A Moveable Feast Indeed

The preparation and excitement for modern day travel drowns out the obvious noise. The  necessities and the fear gets all masked in packing and planning. It's apparent now that I had read and heard many things before going but I wasn't listening or interpreting. I had read "A Moveable Feast" many times. It was a bible of sorts to refer to when the chips were down. I never took it literally. The same goes for the act we all take for granted of charging and filling our devices. We get ready with all these seasons and playlists. We've played those songs over and over again and gotten no references. Maybe theres a time or place we go back to but nothing stands out as relevant now. The same goes for the movies, shows, games and apps that sort of blend into our lives and make days shorter. We set our iPods up for a 45 minutes commute, a road trip down 95 South or a 2 hour flight to NYC. We pack up the paperback books, manage our Amazon wish list and check the Netflix queue but there is no real intent to finish what we start. I guess all of the above are just tools of solitude. Now I wish I had considered it all apart of an unwritten guide.

I guess I just continued to overlook that blaring message each time I picked up the book. I   just felt like the entire piece as a whole was a way to disappear. My first introduction to Hemingway I went into hallucinations. I'd transcended to a different place. It never occurred to me that reading this particular collection I was sometimes standing in the same places he'd talked about. I was no longer in the confines of an apartment or in the constraints of a short lived fifteen minute break at work. The books that had leapt off the shelves at me as a child, a teenager, a wayward young adult and hungry twenty something we're all stepping stones. They allowed me to think bigger about those places and wonder what it would be like to be there. So in my mind I thought it would be best to bring these books along with me. I even ordered a few just to have fresh copies with special limited edition notes. I didn't think about myself. I only thought of her. I would allow her to read what she had made real. In the end she would be thankful and I would gift them to her. I never thought they would be prophetic.

I had drank the books and I refused to put them down. At one point in my twenties I gave up my car for the bus not only to save money but to read uninterrupted. I even created a soundtrack of soft music to tune out conversations and announcements. I then would be fully immersed in a world the book had created and the music aligned with. I remember calling it "The Magical Mystery Tour" and it was. That is what I wanted for her. "A Moveable Feast" - a collection of posthumously released short stories written during Hemingway's first marriage and time in Paris. A drunken manual for the traveler. An ode to friendship. A treasure map to what we had set out for. She read it in pieces on overnight train rides and sometimes on the beach. It took her a very long while and she didn't ask me anything about it. There was never a connection over it. She gave it back and by then I didn't even want her to have it. I felt as though she hadn't really read it and she didn't deserve it. The reality is as many copies as I now had, I should have been reading it as well. Instead I was trying to re-read "Atlas Shrugged" and start with "Capitalism" and unlike before they both bored me to tears. I preferred to focus on my music. I guess I chose to listen versus interpret. And sometimes that was just a means to an end.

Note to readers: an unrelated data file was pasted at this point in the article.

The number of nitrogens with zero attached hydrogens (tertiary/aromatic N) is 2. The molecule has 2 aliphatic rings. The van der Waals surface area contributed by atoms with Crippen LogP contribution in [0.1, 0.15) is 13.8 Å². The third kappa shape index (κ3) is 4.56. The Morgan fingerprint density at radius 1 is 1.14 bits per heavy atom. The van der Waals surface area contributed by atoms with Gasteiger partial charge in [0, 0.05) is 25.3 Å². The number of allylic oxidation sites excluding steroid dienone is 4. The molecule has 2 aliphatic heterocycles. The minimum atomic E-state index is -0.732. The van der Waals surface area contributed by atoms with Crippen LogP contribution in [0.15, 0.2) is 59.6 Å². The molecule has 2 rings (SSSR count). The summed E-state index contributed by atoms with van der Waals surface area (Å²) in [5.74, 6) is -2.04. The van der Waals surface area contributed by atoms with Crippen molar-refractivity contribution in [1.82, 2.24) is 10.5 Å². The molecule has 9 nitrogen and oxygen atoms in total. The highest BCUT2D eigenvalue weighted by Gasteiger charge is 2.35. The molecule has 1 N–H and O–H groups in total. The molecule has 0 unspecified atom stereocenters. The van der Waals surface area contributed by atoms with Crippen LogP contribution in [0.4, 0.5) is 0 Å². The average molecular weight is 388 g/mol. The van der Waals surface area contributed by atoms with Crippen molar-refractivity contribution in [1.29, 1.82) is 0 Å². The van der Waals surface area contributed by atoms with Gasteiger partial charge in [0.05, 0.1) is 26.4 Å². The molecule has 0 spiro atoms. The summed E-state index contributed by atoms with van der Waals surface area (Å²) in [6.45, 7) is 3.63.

"Never go on trips with anyone you don't love- Ernest Hemingway

I didn't load up any particular soundtrack for Europe. Although it was always a thing for me to prepare a track listing for a ten minute shower or a trip to Walmart. Even before the advancements of CDs and MP3 players, I had to stop by a SamGoody on the way to the airport or at least create a mixtape for those long summer drives. I felt like taking my laptop would allow me to reference what I needed when I needed it. It didn't even occur to me how busy I may be to commit to that. A lot of times I thought all I needed was conversation and I expected us to talk. The books were just something to lug and my laptop was something firm to keep my carry-on upright while filling it. I didn't even listen to my actual iPod until midway through Spain. I only did that because we had stopped talking, I'd gotten disgusted with Ayn Rand and I needed a way out. Sadly, I listened to the entire discography of the Black Eyed Peas in Spain. I did it to spice things up and to annoy the living shit out of her. Trust that it worked. But I took silent showers, I didn't listen to my iPod walking the streets alone and I hardly downloaded anything new while in remote places. If something sparked I listened to it, but the most time I spent with music was on the train ride back to Paris.